The Congress-led UDF defeated CPI(M)-led LDF in line with the trend. While the UDF won 72 seats (+30), the LDF won 68 (-30). In terms of vote share, UDF got 45.8 per cent and 44.9 per cent went to the LDF (a narrow gap of 0.9 per cent). However, the trend of the last four decades of alternate rule was seriously threatened. The LDF almost managed to pull it off at last minute. The result of 72-68 was very close against the clear mandate of 98-42 in 2006 and 94-46 in 2001.
VS Achutanandan (CPM) was by far the most preferred CM candidate of 38 per cent voters as opposed to the 25 per cent who rooted for Chandy. The majority of the people who voted expressed satisfaction about the government performance (72 per cent). Hence it was surprising that the Left lost. When asked about the change of government every five years, 56 per cent of the people thought “Change is beneficial for development”. (Source: CSDS Post Poll Survey).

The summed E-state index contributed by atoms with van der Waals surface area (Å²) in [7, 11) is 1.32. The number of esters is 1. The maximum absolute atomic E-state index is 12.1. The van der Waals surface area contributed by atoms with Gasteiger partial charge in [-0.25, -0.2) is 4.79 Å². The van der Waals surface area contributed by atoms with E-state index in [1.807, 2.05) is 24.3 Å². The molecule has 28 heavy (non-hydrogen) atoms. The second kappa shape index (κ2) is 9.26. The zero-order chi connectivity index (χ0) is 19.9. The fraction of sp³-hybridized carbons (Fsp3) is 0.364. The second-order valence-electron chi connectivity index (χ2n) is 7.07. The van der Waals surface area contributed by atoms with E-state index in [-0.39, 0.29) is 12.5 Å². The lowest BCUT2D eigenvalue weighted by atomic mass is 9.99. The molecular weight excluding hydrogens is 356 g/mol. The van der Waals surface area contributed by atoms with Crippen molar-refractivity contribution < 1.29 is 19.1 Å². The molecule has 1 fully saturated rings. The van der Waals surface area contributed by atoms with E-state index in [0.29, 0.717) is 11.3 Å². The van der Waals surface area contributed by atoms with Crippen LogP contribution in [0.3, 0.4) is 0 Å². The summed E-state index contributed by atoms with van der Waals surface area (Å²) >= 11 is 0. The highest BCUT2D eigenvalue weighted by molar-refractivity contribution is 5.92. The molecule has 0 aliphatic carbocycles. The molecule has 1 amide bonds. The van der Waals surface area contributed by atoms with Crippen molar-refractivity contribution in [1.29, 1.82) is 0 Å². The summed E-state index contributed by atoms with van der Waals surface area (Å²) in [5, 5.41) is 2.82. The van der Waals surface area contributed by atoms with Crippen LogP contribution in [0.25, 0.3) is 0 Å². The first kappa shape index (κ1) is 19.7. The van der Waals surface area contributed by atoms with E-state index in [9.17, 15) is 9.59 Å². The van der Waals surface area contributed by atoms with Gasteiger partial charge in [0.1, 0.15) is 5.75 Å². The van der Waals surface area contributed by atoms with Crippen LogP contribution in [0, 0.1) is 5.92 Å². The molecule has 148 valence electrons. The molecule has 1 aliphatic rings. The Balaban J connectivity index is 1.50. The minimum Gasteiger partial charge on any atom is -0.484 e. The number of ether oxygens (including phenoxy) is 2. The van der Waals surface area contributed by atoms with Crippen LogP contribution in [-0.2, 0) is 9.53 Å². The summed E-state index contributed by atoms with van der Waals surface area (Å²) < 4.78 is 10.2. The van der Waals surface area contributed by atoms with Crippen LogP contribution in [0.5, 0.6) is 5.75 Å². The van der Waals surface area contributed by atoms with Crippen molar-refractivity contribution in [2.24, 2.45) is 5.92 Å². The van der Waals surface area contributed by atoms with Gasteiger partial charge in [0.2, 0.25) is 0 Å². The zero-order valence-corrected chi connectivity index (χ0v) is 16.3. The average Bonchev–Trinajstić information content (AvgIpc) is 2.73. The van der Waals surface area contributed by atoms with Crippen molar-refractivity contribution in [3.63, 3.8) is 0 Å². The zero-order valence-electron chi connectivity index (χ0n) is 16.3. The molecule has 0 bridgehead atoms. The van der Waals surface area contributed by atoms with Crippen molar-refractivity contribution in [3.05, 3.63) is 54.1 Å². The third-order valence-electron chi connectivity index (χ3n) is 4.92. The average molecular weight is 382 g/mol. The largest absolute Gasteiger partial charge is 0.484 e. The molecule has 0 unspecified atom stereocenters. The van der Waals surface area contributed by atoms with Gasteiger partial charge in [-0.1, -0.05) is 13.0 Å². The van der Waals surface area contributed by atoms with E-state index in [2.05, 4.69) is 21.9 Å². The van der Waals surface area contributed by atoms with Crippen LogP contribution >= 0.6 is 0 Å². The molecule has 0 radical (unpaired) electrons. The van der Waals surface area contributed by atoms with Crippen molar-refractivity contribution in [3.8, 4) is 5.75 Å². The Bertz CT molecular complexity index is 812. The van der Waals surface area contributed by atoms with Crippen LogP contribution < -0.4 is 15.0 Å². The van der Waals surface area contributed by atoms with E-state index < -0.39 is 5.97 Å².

Who will win Kerala?
To determine the winner, one needs to keep in mind three factors:
1. Dimensions of caste and religion
While Kerala is no Bihar from an economic or HDI perspective, there are significant caste and religious dimensions that will determine the final results. The Congress party has typically stitched an alliance of upper castes, Muslims, Christians and some Dalits while the Left party has had a significant proportion of its votes coming from the numerically large Ezhavas along with small proportions of upper castes, Muslims and Christians.